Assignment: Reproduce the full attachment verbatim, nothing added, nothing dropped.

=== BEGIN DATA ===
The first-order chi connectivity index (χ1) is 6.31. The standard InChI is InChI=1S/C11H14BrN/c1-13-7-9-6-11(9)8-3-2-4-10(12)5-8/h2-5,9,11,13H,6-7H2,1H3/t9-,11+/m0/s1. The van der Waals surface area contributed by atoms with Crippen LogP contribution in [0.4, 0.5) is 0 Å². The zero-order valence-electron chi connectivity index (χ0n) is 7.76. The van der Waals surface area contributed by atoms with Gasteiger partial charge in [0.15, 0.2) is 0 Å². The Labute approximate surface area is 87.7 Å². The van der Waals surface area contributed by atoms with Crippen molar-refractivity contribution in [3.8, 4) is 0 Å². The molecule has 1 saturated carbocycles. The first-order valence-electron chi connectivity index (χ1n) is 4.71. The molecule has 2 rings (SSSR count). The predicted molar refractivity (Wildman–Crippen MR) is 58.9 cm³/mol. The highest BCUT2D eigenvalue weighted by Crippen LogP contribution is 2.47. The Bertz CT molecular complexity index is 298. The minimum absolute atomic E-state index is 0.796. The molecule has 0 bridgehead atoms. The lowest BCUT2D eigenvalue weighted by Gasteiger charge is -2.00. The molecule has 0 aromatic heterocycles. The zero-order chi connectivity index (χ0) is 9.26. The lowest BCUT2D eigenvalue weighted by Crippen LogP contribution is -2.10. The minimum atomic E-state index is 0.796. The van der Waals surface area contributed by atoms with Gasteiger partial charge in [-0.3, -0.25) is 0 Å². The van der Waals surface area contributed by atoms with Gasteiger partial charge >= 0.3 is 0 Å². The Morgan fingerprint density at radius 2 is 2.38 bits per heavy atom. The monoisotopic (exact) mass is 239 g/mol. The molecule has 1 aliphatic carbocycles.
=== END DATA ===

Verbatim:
The first-order chi connectivity index (χ1) is 6.31. The standard InChI is InChI=1S/C11H14BrN/c1-13-7-9-6-11(9)8-3-2-4-10(12)5-8/h2-5,9,11,13H,6-7H2,1H3/t9-,11+/m0/s1. The van der Waals surface area contributed by atoms with Crippen LogP contribution in [0.4, 0.5) is 0 Å². The zero-order valence-electron chi connectivity index (χ0n) is 7.76. The van der Waals surface area contributed by atoms with Gasteiger partial charge in [0.15, 0.2) is 0 Å². The Labute approximate surface area is 87.7 Å². The van der Waals surface area contributed by atoms with Crippen molar-refractivity contribution in [3.8, 4) is 0 Å². The molecule has 1 saturated carbocycles. The first-order valence-electron chi connectivity index (χ1n) is 4.71. The molecule has 2 rings (SSSR count). The predicted molar refractivity (Wildman–Crippen MR) is 58.9 cm³/mol. The highest BCUT2D eigenvalue weighted by Crippen LogP contribution is 2.47. The Bertz CT molecular complexity index is 298. The minimum absolute atomic E-state index is 0.796. The molecule has 0 bridgehead atoms. The lowest BCUT2D eigenvalue weighted by Gasteiger charge is -2.00. The molecule has 0 aromatic heterocycles. The zero-order chi connectivity index (χ0) is 9.26. The lowest BCUT2D eigenvalue weighted by Crippen LogP contribution is -2.10. The minimum atomic E-state index is 0.796. The van der Waals surface area contributed by atoms with Gasteiger partial charge in [-0.3, -0.25) is 0 Å². The van der Waals surface area contributed by atoms with Gasteiger partial charge >= 0.3 is 0 Å². The Morgan fingerprint density at radius 2 is 2.38 bits per heavy atom. The monoisotopic (exact) mass is 239 g/mol. The molecule has 1 aliphatic carbocycles.